Jorge Puentes

Jorge Puentes

Miami, FL, US,


Enigma in Divinity

Sacred architecture, at its best, should be an experience that transports the perception of the human eye to a new form of consciousness.  Church buildings, by definition, are a specialized space created for the purposes of contemplation where Critical Reason and Revelation are joined in the human mind. The form of the structure should inspire the practice of prayer by means of visual stimulation. This is achieved, by combining both movement and theatricality, using natural light as the primary medium in creating spatial divinity. How light enters into the space and is thus filtered and defused by its architectural elements, determines largely the emotional experience of the interior. The Interior effect of the church should be that of a prism combining intense colorful light directed from above adding the dramatic use of luster, highlights, and deep shadows at specific moments and places. The carefully planned combination of these elements within the space should produce an experience of visual ecstasy that transports the human psychological perception to a different reality. The realm of the divine is a state that is momentary experienced by the mind trough rituals. In the in certain ancient religious cultures, art was used in order to achieve a level of altered consciousness. For example, one can see the beginning of this trend in cave painting dating back to Aurignacian period. Therein the darkness of a cave, designs where painted upon the uneven surface of the walls producing a spatial condition that created a specialized space. This space was a setting for exploration of the unknown regions human mind because it induced powerful psychological effects and hallucinations. Similarly in the Christian tradition, the ancient rituals of the church are framed by art and architecture. Iconography is presented to us within architectural space inducing similar effects to those of its prehistoric precedence. Sacred objects acquire a sense of veneration.  Through-out the history of the church, art and architecture has been employed to provide visual proof and definition to the unseen things.  In this, art and architecture becomes an instrument by which the theological principle behind the invisibility of the divined is conveyed to the public. The Architectural form thus serves multiple functions and accomplished different things by teaching theological principle, inspiring the faithful with psychologically meaningful visual effects, and providing an envelope of shelter in which these religious rituals can take place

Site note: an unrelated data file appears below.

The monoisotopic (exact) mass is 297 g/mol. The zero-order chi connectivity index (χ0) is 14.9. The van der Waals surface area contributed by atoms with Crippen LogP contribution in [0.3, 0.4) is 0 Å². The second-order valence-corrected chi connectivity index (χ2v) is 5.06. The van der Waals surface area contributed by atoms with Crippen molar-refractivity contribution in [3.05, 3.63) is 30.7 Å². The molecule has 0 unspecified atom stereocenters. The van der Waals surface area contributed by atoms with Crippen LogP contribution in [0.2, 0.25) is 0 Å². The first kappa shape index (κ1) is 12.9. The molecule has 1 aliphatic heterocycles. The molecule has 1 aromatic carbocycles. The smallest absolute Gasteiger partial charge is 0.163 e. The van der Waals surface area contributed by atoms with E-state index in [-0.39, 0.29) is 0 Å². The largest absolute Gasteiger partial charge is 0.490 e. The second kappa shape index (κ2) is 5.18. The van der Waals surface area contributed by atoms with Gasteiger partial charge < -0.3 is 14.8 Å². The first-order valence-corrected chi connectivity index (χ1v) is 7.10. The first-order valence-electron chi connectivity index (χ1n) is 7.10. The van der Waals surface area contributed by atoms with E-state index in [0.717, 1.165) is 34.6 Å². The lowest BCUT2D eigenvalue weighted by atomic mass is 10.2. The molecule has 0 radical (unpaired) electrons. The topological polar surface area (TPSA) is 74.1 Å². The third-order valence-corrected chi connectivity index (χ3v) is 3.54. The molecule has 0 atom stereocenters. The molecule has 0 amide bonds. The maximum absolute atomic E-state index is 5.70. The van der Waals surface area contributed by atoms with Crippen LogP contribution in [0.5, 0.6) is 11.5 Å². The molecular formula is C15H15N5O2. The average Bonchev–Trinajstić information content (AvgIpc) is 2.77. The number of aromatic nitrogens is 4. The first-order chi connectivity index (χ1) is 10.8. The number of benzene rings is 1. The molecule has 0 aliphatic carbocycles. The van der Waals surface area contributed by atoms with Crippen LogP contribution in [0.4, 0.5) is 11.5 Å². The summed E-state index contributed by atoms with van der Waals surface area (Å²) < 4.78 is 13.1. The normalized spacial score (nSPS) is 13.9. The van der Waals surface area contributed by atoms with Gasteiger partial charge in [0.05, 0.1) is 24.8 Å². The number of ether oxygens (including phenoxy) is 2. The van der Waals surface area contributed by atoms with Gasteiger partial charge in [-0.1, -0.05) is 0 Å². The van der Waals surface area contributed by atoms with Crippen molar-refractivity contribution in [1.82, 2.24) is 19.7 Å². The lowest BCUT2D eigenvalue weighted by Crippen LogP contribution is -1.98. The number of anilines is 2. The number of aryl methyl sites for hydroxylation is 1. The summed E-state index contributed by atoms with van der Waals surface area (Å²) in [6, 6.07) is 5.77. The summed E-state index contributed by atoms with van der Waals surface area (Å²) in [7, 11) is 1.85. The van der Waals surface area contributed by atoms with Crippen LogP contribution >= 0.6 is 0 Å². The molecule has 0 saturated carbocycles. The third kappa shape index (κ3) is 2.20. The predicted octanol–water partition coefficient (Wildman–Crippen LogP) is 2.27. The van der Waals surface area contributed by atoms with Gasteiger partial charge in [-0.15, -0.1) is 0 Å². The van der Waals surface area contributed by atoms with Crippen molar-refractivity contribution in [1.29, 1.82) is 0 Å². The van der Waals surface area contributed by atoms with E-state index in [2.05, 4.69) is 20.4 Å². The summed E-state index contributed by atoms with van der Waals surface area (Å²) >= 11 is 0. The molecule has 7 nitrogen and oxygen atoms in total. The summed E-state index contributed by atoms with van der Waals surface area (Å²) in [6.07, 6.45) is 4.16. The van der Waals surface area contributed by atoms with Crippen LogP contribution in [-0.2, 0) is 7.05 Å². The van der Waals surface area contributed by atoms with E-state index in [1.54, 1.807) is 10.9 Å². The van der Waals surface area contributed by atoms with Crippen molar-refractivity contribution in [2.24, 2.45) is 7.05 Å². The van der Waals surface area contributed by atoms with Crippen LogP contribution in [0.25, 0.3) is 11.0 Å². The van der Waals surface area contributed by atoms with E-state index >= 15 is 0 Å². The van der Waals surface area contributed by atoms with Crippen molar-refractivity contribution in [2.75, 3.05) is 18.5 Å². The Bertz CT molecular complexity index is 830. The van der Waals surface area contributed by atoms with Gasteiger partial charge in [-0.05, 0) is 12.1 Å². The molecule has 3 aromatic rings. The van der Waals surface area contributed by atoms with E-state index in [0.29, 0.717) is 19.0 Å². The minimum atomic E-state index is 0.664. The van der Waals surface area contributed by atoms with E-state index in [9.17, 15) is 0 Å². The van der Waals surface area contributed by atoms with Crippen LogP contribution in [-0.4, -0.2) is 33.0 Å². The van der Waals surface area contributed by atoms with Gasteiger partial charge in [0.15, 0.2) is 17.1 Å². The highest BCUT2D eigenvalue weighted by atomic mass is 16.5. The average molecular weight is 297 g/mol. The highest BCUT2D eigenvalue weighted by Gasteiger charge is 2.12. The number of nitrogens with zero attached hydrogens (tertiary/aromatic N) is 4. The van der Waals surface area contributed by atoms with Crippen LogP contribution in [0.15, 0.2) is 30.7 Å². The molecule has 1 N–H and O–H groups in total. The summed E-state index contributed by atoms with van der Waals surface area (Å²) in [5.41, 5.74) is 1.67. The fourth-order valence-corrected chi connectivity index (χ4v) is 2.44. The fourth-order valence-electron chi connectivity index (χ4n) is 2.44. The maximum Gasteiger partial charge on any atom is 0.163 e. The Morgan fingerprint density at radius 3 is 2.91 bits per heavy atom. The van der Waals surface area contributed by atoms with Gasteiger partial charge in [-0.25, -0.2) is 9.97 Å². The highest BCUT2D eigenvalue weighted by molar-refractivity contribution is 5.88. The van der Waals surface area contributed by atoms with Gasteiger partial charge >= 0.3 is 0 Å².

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Status: Built